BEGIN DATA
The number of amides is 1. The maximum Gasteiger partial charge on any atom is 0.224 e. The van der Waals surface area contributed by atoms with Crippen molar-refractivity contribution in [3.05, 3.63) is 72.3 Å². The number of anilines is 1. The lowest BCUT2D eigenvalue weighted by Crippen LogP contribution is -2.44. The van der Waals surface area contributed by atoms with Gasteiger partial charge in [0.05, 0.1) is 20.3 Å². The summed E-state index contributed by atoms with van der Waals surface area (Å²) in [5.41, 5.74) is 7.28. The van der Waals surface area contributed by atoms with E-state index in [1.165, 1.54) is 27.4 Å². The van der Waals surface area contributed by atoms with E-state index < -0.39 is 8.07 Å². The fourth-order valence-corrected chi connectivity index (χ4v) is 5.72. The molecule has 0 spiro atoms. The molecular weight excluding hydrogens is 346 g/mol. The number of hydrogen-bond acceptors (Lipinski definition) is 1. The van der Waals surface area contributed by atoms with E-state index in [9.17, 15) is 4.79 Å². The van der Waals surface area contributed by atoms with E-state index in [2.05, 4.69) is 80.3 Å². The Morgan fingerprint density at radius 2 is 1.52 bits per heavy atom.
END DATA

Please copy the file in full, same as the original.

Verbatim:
The number of amides is 1. The maximum Gasteiger partial charge on any atom is 0.224 e. The van der Waals surface area contributed by atoms with Crippen molar-refractivity contribution in [3.05, 3.63) is 72.3 Å². The number of anilines is 1. The lowest BCUT2D eigenvalue weighted by Crippen LogP contribution is -2.44. The van der Waals surface area contributed by atoms with Gasteiger partial charge in [0.05, 0.1) is 20.3 Å². The summed E-state index contributed by atoms with van der Waals surface area (Å²) in [5.41, 5.74) is 7.28. The van der Waals surface area contributed by atoms with E-state index in [1.165, 1.54) is 27.4 Å². The van der Waals surface area contributed by atoms with E-state index < -0.39 is 8.07 Å². The fourth-order valence-corrected chi connectivity index (χ4v) is 5.72. The molecule has 0 spiro atoms. The molecular weight excluding hydrogens is 346 g/mol. The number of hydrogen-bond acceptors (Lipinski definition) is 1. The van der Waals surface area contributed by atoms with E-state index in [9.17, 15) is 4.79 Å². The van der Waals surface area contributed by atoms with E-state index in [2.05, 4.69) is 80.3 Å². The Morgan fingerprint density at radius 2 is 1.52 bits per heavy atom.